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Criterion One

Core Criterion 1A
Core Criterion 1B
Core Criterion 1C
Core Criterion 1D
Core Criterion 1E

Criterion Two
Core Criterion 2A
Core Criterion 2B
Core Criterion 2B-cont.
Core Criterion 2B-cont.
Core Criterion 2C
Core Criterion 2c-cont.
Core Criterion 2C-cont.
Core Criterion 2D

 

Core Component 1B

The Lutheran tradition in higher education is profoundly respectful of difference, disagreement and debate. It sees in them the true path to fulfilling one's central obligation in life: serving others. Augustana has historically fostered intellectual diversity for its own sake and demographic diversity both for the intellectual diversity that might accompany it and for the service it renders to society. The commitment to diversity, demographic and intellectual, is widely manifested in college statements and documents, as well as in its contemporary policy debates and plans. A few examples are:

The Five Faith Commitments promises that "Augustana welcomes persons of all ages, genders, sexual orientations, races, colors, creeds, ethnic backgrounds, and individuals with disability, to participate fully in all aspects of college life. As such, recognizing that we learn from one another, Augustana encourages collegial dialogue among people of different faiths and cultures, even in moments of disagreement (2).

Our new AGES general education program makes awareness and understanding of diversity a key element to be taught and assessed. It expects that students will “Demonstrate awareness that one's personal or cultural viewpoint is one among many, and does not constitute selfevident truth, and that wisdom is more likely to emerge from sympathetic understanding than from dogma.”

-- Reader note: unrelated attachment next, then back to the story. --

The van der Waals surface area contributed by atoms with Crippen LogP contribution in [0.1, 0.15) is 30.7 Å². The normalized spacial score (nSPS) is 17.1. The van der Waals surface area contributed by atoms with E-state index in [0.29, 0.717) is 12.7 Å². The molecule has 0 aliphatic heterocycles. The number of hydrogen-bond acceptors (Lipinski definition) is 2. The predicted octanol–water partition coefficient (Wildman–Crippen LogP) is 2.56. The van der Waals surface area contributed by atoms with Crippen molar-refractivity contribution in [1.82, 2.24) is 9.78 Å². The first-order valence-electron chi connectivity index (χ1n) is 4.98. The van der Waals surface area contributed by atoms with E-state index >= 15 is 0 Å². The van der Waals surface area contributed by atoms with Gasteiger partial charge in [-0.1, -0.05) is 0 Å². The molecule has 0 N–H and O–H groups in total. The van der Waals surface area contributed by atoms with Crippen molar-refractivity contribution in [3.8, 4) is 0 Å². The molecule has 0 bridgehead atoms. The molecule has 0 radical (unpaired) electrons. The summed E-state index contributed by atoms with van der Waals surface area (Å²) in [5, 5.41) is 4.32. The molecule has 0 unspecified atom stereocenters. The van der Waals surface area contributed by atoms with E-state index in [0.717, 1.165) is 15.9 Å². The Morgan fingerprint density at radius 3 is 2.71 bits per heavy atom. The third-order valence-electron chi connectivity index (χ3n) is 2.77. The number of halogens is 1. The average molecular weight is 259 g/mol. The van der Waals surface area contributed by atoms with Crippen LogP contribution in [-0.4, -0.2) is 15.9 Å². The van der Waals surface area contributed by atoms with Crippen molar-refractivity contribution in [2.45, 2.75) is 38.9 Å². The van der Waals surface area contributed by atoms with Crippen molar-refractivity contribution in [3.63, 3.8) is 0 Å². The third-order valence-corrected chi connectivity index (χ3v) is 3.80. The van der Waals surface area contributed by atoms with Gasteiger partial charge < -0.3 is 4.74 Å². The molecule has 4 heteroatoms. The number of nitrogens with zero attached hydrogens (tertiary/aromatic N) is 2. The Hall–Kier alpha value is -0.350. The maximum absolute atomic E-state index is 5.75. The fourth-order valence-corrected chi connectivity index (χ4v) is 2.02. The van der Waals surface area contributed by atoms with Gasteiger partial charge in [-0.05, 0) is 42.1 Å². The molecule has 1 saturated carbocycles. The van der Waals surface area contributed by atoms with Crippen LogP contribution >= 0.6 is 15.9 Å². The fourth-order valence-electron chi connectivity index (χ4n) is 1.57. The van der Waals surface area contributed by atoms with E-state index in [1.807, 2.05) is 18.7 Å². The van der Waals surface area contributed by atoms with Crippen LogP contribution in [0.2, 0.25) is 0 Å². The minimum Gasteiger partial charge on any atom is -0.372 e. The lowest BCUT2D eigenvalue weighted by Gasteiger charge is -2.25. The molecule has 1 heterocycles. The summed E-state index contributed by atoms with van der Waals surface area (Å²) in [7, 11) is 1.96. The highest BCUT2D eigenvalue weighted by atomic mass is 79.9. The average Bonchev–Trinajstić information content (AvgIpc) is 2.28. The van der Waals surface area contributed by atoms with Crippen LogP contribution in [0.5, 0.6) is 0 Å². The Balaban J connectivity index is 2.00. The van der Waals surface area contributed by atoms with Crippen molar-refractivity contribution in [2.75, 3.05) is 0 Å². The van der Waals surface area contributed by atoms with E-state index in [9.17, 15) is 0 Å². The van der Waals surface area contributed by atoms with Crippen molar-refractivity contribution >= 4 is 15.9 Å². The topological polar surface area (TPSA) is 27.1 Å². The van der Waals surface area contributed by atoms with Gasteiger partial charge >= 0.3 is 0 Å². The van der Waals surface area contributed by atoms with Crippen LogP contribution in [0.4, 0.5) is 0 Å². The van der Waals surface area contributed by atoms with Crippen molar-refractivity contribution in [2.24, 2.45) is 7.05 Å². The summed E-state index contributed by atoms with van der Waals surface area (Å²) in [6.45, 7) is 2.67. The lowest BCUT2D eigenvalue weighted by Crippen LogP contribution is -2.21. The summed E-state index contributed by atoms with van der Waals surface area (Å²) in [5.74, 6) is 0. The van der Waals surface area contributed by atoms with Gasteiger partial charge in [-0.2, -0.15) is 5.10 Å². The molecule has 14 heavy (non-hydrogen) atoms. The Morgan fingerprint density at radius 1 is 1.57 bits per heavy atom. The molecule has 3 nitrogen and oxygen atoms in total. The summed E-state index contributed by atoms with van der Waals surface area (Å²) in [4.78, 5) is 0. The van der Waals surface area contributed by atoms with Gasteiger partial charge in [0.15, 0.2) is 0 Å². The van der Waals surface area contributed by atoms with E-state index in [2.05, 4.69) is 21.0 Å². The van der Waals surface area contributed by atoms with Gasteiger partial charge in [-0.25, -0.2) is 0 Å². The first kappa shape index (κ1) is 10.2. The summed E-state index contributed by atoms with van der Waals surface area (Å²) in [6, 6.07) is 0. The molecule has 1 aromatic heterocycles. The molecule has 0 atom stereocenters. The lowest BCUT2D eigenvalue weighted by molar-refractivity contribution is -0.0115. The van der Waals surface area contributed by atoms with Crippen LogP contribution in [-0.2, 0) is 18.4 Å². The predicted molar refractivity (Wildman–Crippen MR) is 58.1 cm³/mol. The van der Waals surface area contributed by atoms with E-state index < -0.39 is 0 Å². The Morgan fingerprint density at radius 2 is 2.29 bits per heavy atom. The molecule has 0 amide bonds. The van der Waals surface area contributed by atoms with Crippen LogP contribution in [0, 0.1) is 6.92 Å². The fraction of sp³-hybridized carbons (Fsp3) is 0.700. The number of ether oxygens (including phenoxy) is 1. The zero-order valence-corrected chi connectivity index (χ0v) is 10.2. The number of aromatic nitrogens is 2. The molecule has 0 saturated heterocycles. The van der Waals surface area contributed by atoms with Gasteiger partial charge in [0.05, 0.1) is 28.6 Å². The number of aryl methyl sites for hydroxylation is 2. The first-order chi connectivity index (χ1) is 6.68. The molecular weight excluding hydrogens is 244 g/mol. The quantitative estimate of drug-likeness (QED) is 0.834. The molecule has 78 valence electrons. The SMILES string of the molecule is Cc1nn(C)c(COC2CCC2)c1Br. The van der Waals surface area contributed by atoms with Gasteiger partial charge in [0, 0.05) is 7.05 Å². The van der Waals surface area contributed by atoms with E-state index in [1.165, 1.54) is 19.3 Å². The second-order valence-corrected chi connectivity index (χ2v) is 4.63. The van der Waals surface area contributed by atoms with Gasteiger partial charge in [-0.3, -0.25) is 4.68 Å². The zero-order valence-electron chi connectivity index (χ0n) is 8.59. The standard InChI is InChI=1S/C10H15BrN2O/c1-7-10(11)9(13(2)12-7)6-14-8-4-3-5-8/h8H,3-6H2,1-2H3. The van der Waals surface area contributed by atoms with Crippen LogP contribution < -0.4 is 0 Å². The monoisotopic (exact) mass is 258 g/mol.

In 2004 the President's Cabinet to adopt in 2004 an “Affirmation of Welcome” as part of the Reconciling in Christ movement. The Affirmation holds: [t]hat gay and lesbian people share with all others the worth that comes from being unique individuals created by God [and t]hat gay and lesbian people are encouraged to participate and become leaders in the sacramental and general life of Augustana College Campus Ministries (1).

Other concrete manifestations of a commitment to diversity are the 2004 decision to extend employment benefits to the non-married partners of our employees, the hiring of an Assistant Dean for Multicultural Affairs in 2002, the addition an African-American pastor to Campus Ministries, definition of specific steps to increase diversity in its hiring practices, and expanded recruiting efforts in high schools with diverse student bodies and made increasing diversity a high priority in its strategic plan.